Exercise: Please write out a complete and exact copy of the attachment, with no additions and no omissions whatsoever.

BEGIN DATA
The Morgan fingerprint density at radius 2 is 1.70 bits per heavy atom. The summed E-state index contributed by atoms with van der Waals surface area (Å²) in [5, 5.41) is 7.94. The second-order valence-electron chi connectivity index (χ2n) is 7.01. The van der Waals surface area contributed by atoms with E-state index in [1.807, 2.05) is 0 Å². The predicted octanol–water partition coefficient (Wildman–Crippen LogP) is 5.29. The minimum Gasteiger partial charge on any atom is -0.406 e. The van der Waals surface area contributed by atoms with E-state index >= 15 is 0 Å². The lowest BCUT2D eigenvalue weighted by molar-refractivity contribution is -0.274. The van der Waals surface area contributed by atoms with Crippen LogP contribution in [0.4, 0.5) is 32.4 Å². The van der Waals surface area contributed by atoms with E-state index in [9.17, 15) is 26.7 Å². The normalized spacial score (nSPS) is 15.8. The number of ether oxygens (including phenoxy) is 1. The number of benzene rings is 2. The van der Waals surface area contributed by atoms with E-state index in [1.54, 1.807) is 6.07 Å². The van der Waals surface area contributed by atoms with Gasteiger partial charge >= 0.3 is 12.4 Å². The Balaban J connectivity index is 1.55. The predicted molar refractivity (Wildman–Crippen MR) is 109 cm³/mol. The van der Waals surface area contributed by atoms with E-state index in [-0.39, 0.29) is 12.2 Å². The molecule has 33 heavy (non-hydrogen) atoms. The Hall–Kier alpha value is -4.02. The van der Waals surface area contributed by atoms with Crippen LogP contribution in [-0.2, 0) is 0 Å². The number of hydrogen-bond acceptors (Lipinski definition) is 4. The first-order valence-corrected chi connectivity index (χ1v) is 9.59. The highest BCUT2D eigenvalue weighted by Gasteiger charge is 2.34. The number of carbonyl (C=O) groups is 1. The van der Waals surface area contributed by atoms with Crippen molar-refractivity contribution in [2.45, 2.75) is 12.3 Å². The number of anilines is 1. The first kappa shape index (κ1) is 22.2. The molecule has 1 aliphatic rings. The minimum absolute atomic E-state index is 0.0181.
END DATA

The Morgan fingerprint density at radius 2 is 1.70 bits per heavy atom. The summed E-state index contributed by atoms with van der Waals surface area (Å²) in [5, 5.41) is 7.94. The second-order valence-electron chi connectivity index (χ2n) is 7.01. The van der Waals surface area contributed by atoms with E-state index in [1.807, 2.05) is 0 Å². The predicted octanol–water partition coefficient (Wildman–Crippen LogP) is 5.29. The minimum Gasteiger partial charge on any atom is -0.406 e. The van der Waals surface area contributed by atoms with E-state index >= 15 is 0 Å². The lowest BCUT2D eigenvalue weighted by molar-refractivity contribution is -0.274. The van der Waals surface area contributed by atoms with Crippen LogP contribution in [0.4, 0.5) is 32.4 Å². The van der Waals surface area contributed by atoms with E-state index in [9.17, 15) is 26.7 Å². The normalized spacial score (nSPS) is 15.8. The number of ether oxygens (including phenoxy) is 1. The number of benzene rings is 2. The van der Waals surface area contributed by atoms with E-state index in [1.54, 1.807) is 6.07 Å². The van der Waals surface area contributed by atoms with Gasteiger partial charge >= 0.3 is 12.4 Å². The Balaban J connectivity index is 1.55. The predicted molar refractivity (Wildman–Crippen MR) is 109 cm³/mol. The van der Waals surface area contributed by atoms with E-state index in [-0.39, 0.29) is 12.2 Å². The molecule has 33 heavy (non-hydrogen) atoms. The Hall–Kier alpha value is -4.02. The van der Waals surface area contributed by atoms with Crippen LogP contribution in [-0.2, 0) is 0 Å². The number of hydrogen-bond acceptors (Lipinski definition) is 4. The first-order valence-corrected chi connectivity index (χ1v) is 9.59. The highest BCUT2D eigenvalue weighted by Gasteiger charge is 2.34. The number of carbonyl (C=O) groups is 1. The van der Waals surface area contributed by atoms with Crippen molar-refractivity contribution in [2.45, 2.75) is 12.3 Å². The number of anilines is 1. The first kappa shape index (κ1) is 22.2. The molecule has 1 aliphatic rings. The minimum absolute atomic E-state index is 0.0181.